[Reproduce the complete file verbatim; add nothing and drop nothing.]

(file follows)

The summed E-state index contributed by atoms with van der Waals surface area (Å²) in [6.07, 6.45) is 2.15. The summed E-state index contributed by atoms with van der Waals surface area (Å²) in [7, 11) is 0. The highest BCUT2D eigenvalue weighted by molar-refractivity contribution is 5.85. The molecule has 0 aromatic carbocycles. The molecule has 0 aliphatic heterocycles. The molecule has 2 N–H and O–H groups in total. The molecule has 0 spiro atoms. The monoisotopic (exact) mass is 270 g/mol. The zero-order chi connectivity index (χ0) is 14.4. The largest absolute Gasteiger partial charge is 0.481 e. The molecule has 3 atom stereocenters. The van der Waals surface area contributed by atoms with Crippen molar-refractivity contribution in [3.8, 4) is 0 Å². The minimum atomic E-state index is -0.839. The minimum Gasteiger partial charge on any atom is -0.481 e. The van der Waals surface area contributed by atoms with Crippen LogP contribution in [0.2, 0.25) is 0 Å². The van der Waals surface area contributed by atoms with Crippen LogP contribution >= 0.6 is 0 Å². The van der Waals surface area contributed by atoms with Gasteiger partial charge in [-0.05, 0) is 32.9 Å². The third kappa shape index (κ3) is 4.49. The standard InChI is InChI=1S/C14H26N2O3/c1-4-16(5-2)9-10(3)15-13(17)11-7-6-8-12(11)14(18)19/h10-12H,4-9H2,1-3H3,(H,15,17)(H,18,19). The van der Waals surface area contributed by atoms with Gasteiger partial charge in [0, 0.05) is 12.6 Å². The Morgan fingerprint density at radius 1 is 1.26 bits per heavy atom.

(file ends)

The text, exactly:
The summed E-state index contributed by atoms with van der Waals surface area (Å²) in [6.07, 6.45) is 2.15. The summed E-state index contributed by atoms with van der Waals surface area (Å²) in [7, 11) is 0. The highest BCUT2D eigenvalue weighted by molar-refractivity contribution is 5.85. The molecule has 0 aromatic carbocycles. The molecule has 0 aliphatic heterocycles. The molecule has 2 N–H and O–H groups in total. The molecule has 0 spiro atoms. The monoisotopic (exact) mass is 270 g/mol. The zero-order chi connectivity index (χ0) is 14.4. The largest absolute Gasteiger partial charge is 0.481 e. The molecule has 3 atom stereocenters. The van der Waals surface area contributed by atoms with Crippen molar-refractivity contribution in [3.8, 4) is 0 Å². The minimum atomic E-state index is -0.839. The minimum Gasteiger partial charge on any atom is -0.481 e. The van der Waals surface area contributed by atoms with Crippen LogP contribution in [0.2, 0.25) is 0 Å². The van der Waals surface area contributed by atoms with Crippen LogP contribution >= 0.6 is 0 Å². The van der Waals surface area contributed by atoms with Gasteiger partial charge in [-0.05, 0) is 32.9 Å². The third kappa shape index (κ3) is 4.49. The standard InChI is InChI=1S/C14H26N2O3/c1-4-16(5-2)9-10(3)15-13(17)11-7-6-8-12(11)14(18)19/h10-12H,4-9H2,1-3H3,(H,15,17)(H,18,19). The van der Waals surface area contributed by atoms with Gasteiger partial charge in [0, 0.05) is 12.6 Å². The Morgan fingerprint density at radius 1 is 1.26 bits per heavy atom.